The direction of the Forum is nearly from north to south, trending a little from north-east to south-west. It is surprisingly small to have contained such a large number of buildings, and to have bulked so prominently in the eye of the world; its greatest length being only six hundred and seventy-one feet, and its greatest breadth about two hundred and two feet. Beginning at the north end, we see before us the vast mass of the ancient Capitol, the proudest symbol of the majesty of Rome, crowned with the great staring medieval structures of the Roman municipality, rising up into the campanile of Michael Angelo. Until of late years, this renowned building was completely buried beneath a huge mound of rubbish. Now that it has been removed, the venerable fabric stands out distinctly to view, and we behold the massive walls of the Treasury, the Record Office, and the Senate House. The lowest part, constructed of huge blocks of volcanic stones, was the Ærarium or Public Treasury, and is supposed to have been formed out of the original wall of the city of the Sabines, which surrounded the hill of Saturn, as the Capitoline Mount was originally called, long before Romulus laid the foundation of Rome. As the Roman army was paid in coppers, spacious cellars were required for storing the coin, and these were provided in the underground vaults of the Treasury, partially cut out of the volcanic rock of the Capitol, on which the building rests. Above the Treasury, on the second floor, we see the remains of the Doric portico of the Tabularium or Public Record Office, where the records of Rome, engraved upon bronze tablets, were kept. The place is now converted into an architectural museum, where all the most interesting sculptured fragments found in the Forum are preserved, and are exhibited by gaslight owing to the darkness. These buildings, it must be remembered, form the back of the Capitol fronting the Forum. Strictly speaking, they do not belong to the Forum, which should be traced only from their verge.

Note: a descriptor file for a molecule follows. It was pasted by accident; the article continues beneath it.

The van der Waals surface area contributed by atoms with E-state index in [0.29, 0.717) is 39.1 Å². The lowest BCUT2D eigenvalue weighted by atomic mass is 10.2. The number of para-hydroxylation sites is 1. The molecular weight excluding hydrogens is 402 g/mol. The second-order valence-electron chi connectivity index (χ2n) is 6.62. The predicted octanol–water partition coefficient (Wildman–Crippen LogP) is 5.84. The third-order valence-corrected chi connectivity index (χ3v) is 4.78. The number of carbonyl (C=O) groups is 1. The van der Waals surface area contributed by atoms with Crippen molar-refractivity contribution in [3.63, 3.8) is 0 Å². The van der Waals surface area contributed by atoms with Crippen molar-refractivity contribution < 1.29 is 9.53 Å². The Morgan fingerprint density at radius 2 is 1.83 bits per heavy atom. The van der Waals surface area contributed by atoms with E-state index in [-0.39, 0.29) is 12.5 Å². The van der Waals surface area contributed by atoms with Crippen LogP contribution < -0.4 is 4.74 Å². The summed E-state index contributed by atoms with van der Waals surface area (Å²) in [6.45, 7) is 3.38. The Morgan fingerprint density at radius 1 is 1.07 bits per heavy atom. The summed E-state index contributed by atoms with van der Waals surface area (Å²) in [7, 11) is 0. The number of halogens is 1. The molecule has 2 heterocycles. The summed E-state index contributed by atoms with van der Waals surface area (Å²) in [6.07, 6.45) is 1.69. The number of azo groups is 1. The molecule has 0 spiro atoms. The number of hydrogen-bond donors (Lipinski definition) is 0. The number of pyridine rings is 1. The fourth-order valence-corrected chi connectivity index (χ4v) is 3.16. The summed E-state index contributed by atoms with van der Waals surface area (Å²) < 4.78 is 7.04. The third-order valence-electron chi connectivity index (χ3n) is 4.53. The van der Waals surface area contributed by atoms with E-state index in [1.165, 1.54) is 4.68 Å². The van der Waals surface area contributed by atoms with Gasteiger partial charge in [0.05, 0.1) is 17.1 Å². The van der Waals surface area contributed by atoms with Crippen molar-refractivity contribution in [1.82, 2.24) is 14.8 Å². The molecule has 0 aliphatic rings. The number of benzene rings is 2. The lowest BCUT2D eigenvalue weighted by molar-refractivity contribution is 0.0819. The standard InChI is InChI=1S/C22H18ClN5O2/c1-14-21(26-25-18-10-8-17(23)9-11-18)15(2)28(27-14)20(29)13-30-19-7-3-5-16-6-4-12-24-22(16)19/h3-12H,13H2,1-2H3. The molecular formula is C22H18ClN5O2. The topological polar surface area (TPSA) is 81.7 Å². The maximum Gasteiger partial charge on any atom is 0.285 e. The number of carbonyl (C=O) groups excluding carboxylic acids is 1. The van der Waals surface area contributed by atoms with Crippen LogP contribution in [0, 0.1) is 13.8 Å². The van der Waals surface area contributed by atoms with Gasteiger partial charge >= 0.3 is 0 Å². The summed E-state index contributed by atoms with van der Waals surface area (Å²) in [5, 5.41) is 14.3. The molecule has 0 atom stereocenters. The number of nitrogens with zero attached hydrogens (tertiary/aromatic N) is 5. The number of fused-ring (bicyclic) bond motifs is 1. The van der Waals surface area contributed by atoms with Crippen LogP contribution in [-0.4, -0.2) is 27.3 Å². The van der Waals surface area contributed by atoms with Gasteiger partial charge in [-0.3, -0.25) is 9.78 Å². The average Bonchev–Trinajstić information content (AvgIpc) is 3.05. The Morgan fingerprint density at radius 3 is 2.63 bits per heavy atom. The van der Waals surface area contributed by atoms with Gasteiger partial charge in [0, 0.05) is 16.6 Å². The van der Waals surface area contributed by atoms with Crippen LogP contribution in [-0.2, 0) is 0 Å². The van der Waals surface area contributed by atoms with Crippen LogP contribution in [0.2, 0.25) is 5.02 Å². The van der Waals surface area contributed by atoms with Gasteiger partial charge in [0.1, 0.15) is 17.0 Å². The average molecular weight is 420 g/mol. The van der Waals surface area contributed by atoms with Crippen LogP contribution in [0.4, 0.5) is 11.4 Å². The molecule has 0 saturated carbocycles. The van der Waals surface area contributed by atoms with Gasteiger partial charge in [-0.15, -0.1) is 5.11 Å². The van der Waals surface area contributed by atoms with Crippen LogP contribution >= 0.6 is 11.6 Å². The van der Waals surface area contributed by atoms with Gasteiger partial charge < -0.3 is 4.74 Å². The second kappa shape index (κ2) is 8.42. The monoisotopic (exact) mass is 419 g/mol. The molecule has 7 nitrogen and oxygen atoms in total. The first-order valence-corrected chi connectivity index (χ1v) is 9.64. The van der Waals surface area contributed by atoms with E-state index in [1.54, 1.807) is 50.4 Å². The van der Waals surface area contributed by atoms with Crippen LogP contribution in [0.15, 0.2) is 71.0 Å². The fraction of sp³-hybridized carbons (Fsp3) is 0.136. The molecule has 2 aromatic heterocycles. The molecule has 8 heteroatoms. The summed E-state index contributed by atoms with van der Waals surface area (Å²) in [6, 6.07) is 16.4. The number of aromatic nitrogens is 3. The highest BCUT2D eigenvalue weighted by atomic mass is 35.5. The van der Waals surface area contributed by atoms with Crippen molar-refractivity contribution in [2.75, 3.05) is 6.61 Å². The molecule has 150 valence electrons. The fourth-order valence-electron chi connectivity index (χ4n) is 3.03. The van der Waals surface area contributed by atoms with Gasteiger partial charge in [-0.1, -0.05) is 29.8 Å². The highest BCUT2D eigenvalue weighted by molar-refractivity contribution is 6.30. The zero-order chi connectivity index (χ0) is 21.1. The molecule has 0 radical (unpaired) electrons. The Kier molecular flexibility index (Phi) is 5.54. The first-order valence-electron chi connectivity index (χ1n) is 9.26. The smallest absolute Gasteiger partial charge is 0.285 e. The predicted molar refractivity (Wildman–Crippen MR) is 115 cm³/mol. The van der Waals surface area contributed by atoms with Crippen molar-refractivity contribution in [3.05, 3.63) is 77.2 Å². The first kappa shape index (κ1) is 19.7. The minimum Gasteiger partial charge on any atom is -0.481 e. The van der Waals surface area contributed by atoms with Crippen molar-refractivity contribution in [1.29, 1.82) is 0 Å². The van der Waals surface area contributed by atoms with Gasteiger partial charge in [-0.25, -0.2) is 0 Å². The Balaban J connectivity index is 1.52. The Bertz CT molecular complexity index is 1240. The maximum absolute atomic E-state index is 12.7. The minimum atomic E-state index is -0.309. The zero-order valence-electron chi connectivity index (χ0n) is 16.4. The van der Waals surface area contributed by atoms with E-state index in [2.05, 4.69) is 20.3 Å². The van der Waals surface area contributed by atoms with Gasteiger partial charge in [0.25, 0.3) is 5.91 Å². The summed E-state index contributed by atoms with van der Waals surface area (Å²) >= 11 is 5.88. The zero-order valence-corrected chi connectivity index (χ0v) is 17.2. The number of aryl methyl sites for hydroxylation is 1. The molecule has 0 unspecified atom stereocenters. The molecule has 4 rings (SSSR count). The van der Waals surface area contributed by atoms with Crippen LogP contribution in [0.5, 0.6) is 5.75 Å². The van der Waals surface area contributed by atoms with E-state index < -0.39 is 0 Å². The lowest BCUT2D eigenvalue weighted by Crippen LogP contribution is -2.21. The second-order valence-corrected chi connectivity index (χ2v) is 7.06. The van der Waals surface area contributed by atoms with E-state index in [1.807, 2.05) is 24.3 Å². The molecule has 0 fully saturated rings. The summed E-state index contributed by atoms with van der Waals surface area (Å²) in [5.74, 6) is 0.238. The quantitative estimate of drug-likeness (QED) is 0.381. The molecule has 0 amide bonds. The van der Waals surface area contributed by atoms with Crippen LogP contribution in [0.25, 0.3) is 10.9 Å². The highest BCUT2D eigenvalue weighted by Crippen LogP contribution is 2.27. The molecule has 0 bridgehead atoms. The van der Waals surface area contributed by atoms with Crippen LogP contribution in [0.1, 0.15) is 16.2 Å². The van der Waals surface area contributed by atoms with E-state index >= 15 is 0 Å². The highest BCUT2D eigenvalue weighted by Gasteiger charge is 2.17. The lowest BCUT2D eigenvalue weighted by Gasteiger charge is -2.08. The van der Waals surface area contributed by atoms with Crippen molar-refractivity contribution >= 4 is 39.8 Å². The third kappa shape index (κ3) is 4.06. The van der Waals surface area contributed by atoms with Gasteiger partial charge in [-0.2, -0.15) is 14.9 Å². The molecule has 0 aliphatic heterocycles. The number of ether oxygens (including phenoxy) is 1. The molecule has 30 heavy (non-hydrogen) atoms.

The view on the other side of the Capitol, where a gently-inclined staircase leads up from the streets to the piazza at the top, surrounded by the modern municipal buildings, raised upon the ancient substructures above described, is quite different. But the present aspect of the Capitol is quite disappointing to one who comes to it seeking for evidences of its former grandeur. There is no trace of the Temple of Jupiter Capitolinus, to which the triumphal processions of the Roman armies led up, gorgeous with all the attractions of marble architecture, and the richest spoils of the world, the most splendid monument of human pride which the world then contained. Probably its remains were used up in the construction of the gloomy old church of the Ara Coeli, which is supposed by most archæologists to stand upon its site. The Capitol, it may be remarked, was precisely similar to the moot-hill, or open-air court, which existed in our own country in primitive times, and where justice was administered at regular intervals. The tradition of this original use of it still clings to the place as a shadow from the past. The hill has always been appropriated for political purposes. It has continued from the earliest days to be a centre of secular as opposed to ecclesiastical authority. The Popes ceded it to the magistracy, whose municipal buildings now cover it, and placed the church of Ara Coeli—the only one ever built on the Capitoline Hill—under their protection. The place of execution was chosen conveniently near to this moot-hill, or seat of justice; and the criminal, when condemned, was speedily executed, by being hurled over the rock, just outside of the eastern rampart, which surrounded the settlement. We can thus easily understand the association of the Tarpeian Rock with the Capitoline Hill. They were as closely correlated as the moot-hill and the Gallow hill in our own country. The primitive method of execution derived a sanctity from its antiquity, and was continued far on into the most civilised times of the empire.